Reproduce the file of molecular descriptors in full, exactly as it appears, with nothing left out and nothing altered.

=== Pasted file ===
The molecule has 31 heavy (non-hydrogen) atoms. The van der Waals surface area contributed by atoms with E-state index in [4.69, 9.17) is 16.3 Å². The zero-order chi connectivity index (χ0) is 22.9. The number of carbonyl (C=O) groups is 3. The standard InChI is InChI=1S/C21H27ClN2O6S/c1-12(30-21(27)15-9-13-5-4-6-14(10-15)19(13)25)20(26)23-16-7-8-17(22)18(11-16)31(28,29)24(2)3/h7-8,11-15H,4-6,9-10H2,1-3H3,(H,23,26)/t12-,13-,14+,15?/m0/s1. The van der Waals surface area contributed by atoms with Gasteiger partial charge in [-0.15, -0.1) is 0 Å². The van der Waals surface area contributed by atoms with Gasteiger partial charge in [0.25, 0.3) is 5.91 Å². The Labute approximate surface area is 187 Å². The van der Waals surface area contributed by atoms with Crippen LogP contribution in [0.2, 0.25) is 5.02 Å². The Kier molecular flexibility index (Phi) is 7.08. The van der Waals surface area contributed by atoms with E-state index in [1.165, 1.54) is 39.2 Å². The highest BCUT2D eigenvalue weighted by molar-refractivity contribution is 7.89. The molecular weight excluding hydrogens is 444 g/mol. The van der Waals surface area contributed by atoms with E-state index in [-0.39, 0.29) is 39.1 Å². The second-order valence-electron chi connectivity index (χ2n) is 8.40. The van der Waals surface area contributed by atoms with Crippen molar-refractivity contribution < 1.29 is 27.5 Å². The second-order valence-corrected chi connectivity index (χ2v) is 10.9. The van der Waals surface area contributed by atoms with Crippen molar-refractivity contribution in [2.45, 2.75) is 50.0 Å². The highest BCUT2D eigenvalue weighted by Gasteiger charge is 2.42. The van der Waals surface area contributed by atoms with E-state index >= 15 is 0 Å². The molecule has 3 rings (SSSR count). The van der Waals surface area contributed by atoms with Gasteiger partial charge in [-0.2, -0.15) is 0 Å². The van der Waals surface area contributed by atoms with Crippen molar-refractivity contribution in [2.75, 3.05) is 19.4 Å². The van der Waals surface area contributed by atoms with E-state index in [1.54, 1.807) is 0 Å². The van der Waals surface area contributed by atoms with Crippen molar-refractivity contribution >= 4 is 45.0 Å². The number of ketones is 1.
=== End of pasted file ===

The molecule has 31 heavy (non-hydrogen) atoms. The van der Waals surface area contributed by atoms with E-state index in [4.69, 9.17) is 16.3 Å². The zero-order chi connectivity index (χ0) is 22.9. The number of carbonyl (C=O) groups is 3. The standard InChI is InChI=1S/C21H27ClN2O6S/c1-12(30-21(27)15-9-13-5-4-6-14(10-15)19(13)25)20(26)23-16-7-8-17(22)18(11-16)31(28,29)24(2)3/h7-8,11-15H,4-6,9-10H2,1-3H3,(H,23,26)/t12-,13-,14+,15?/m0/s1. The van der Waals surface area contributed by atoms with Gasteiger partial charge in [-0.15, -0.1) is 0 Å². The van der Waals surface area contributed by atoms with Gasteiger partial charge in [0.25, 0.3) is 5.91 Å². The Labute approximate surface area is 187 Å². The van der Waals surface area contributed by atoms with Crippen LogP contribution in [0.2, 0.25) is 5.02 Å². The Kier molecular flexibility index (Phi) is 7.08. The van der Waals surface area contributed by atoms with E-state index in [1.165, 1.54) is 39.2 Å². The highest BCUT2D eigenvalue weighted by molar-refractivity contribution is 7.89. The molecular weight excluding hydrogens is 444 g/mol. The van der Waals surface area contributed by atoms with E-state index in [-0.39, 0.29) is 39.1 Å². The second-order valence-electron chi connectivity index (χ2n) is 8.40. The van der Waals surface area contributed by atoms with Crippen molar-refractivity contribution < 1.29 is 27.5 Å². The second-order valence-corrected chi connectivity index (χ2v) is 10.9. The van der Waals surface area contributed by atoms with Crippen molar-refractivity contribution in [2.45, 2.75) is 50.0 Å². The highest BCUT2D eigenvalue weighted by Gasteiger charge is 2.42. The van der Waals surface area contributed by atoms with E-state index >= 15 is 0 Å². The molecule has 3 rings (SSSR count). The van der Waals surface area contributed by atoms with Gasteiger partial charge in [-0.2, -0.15) is 0 Å². The van der Waals surface area contributed by atoms with Crippen molar-refractivity contribution in [2.75, 3.05) is 19.4 Å². The van der Waals surface area contributed by atoms with E-state index in [1.54, 1.807) is 0 Å². The van der Waals surface area contributed by atoms with Crippen molar-refractivity contribution >= 4 is 45.0 Å². The number of ketones is 1.